THOMASTON – Ten years after she plunged into a bubbling spa to try to save her drowning daughter, Nancy Baker still thinks about the moment when the 7-year-old realized she was stuck.

She also remembers the helplessness of not being able to pry her daughter Graeme off the drain, the trauma her other children experienced as they watched their younger sister drown, the way time stood still.

She also remembers turning that grief into action, spending countless hours telling Graeme’s story and fighting for a federal law so no other child would die the same way.

Today, she takes comfort in knowing that something good came from Graeme’s death: an increased focus on pool safety and new requirements that have prevented more deaths.

The Virginia Graeme Baker Pool and Spa Safety Act, enacted by Congress in late 2008, required all public pools and spas to have anti-entrapment drain covers, prohibited the manufacture and sale of non-compliant covers, and established a pool safety education program.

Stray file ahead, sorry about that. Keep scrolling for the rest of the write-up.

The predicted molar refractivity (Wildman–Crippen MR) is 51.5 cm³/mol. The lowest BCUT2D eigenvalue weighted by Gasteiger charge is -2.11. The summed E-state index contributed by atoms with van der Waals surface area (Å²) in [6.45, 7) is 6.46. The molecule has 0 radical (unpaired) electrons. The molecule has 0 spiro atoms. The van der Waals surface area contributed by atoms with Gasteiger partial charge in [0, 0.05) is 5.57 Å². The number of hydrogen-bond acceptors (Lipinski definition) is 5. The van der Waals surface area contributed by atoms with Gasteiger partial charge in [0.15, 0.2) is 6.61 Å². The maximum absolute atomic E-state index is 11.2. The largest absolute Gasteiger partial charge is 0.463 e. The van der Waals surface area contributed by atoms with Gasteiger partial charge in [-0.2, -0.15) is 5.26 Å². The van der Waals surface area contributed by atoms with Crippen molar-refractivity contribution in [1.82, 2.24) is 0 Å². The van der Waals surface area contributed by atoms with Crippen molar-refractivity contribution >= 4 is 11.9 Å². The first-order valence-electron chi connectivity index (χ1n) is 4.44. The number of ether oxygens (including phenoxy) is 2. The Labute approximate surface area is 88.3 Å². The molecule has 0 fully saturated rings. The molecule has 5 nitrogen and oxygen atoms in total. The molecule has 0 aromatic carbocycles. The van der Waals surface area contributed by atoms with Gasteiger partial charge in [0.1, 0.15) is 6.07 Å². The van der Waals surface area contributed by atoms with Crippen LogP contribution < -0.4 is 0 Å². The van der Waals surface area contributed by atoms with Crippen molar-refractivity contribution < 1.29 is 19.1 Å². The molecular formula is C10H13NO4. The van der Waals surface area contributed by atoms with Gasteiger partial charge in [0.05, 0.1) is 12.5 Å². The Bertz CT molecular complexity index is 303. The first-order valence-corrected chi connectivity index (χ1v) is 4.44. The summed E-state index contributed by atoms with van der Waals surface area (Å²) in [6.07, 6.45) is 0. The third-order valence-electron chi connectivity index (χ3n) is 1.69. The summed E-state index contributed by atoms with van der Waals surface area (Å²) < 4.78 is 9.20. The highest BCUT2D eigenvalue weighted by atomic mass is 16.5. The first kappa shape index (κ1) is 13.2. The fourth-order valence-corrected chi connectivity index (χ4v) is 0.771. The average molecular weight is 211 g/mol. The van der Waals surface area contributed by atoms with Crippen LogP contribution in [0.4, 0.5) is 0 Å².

In the decade before the legislation passed, 11 children and one adult died after getting trapped by the intense suction of a pool or spa drain, according to the Consumer Product Safety Commission. In the four years since, no one has died.

Baker, an artist who moved to Thomaston after the legislation passed, said the fight has been worthwhile. “I felt like some wrong had been corrected,” she said.

The 642 public pools in Maine are inspected every two years, officials said, and all are in compliance with the law. There never has been a suction death in Maine, said Lisa Roy, manager of the state agency that inspects pools.


Baker’s mission to get safety regulations passed began with 10 horrifying minutes at a backyard graduation party in Virginia on June 15, 2002.

When the Bakers arrived, Graeme and her twin sister were already in their swimsuits. They hopped into the pool to play with other children as nearly 100 adults socialized nearby. The mood was festive, Baker said.